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Genres: Crime , Drama , Film-Noir
Actors: James Stewart , Richard Conte , Lee J. Cobb , Helen Walker , Betty Garde , Kasia Orzazewski , Joanne De Bergh , Howard Smith , Moroni Olsen , John McIntire , Paul Harvey
Director: Henry Hathaway
Country: United States
Year: 1948
IMDB Rating: 7.4/10 (3933 votes)

In 1932, a cop is killed and Frank Wiecek sentenced to life. Eleven years later, a newspaper ad by Frank’s mother leads Chicago reporter P.J. O’Neal to look into the case. For some time, O’Neal continues to believe Frank guilty. But when he starts to change his mind, he meets increased resistance from authorities unwilling to be proved wrong.

Film Review

James Stewart is terrific in this 1948 documentary-style drama. He plays journalist Jim McNeal, who is sent to cover a story of a man who has been in prison for eleven years, for murdering a policeman found guilty – on the testimony of just one eyewitness (despite two other witnesses saying that he was not the killer). The film is based on the the true story of Joseph Majczek, although here his name is changed to Frank Wiecek.Initially, McNeal is sceptical and thinks that Wiecek is probably guilty, and covers the story purely because his editor )Lee J. Cobb) wants him to. However, as he uncovers more about what happened, McNeal starts to believe that the man is innocent and becomes determined to try and prove it.The documentary-style really works, with a voice-over – which isn't overused and therefore isn't intrusive – giving salient facts to the viewer, and showing the action through McNeal's eyes.This is the sort of role that James Stewart was perfect f…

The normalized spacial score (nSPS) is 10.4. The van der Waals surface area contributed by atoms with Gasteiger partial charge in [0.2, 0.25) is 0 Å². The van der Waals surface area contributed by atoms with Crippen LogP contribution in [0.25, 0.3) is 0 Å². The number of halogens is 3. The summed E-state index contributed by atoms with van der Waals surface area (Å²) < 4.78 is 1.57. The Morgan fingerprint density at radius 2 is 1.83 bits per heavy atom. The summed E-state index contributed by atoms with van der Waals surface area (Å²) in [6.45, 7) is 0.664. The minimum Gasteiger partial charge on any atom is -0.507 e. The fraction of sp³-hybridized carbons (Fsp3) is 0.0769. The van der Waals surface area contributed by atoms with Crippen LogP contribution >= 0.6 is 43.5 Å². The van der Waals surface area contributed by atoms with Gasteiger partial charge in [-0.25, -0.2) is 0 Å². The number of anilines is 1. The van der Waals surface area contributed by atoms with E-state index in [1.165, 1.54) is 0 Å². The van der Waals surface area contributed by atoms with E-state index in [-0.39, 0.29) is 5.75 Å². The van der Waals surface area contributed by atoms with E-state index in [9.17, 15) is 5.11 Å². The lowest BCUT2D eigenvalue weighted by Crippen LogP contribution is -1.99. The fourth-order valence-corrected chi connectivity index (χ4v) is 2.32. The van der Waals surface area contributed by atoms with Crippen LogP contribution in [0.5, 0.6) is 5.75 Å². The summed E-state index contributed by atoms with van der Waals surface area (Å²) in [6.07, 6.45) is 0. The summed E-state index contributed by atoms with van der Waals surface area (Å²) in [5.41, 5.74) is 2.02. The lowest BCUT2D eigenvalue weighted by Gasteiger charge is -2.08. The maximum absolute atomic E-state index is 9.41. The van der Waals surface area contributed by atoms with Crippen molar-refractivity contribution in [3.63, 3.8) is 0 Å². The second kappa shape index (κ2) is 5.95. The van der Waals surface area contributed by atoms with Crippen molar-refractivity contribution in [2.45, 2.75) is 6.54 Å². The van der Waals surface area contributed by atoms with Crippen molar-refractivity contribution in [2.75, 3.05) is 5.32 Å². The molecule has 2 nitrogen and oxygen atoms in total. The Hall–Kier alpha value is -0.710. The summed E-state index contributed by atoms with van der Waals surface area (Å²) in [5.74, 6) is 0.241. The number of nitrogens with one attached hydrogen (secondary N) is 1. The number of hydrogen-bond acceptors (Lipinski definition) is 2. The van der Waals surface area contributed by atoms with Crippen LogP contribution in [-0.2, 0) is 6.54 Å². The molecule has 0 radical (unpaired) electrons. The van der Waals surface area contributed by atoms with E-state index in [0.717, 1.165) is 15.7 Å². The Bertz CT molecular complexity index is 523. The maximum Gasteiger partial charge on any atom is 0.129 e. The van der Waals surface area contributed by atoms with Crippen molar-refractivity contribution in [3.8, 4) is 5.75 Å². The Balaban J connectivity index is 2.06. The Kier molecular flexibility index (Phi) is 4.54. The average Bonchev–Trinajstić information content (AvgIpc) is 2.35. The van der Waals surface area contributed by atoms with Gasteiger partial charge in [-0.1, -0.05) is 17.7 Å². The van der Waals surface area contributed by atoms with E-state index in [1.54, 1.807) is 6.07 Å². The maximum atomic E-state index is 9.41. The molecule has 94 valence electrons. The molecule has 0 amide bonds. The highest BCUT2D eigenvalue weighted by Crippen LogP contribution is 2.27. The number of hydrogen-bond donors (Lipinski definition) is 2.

Eleven years after being given life sentences for killing a Chicago cop during the Prohibition years, two shady-seeming guys are still protesting their innocence; propelled by the mother of one of the prisoners, a somewhat-doubtful newspaper reporter writes a series of popular stories which may uncover the truth. Criminal case based on fact, directed by Henry Hathaway in a modest, unostentatious fashion. What the film lacks in dramatic excitement is not compensated for by a predictable wrap-up, and James Stewart as the reporter gives his usual unassuming, square-chap performance. The straightforward handling kills any tension or suspense about the outcome, and the newspaper-biz clichés are all irritatingly in place. This might have been perfect material for the "Playhouse 90" series on television, but as a theatrical feature it feels anemic. ** from ****

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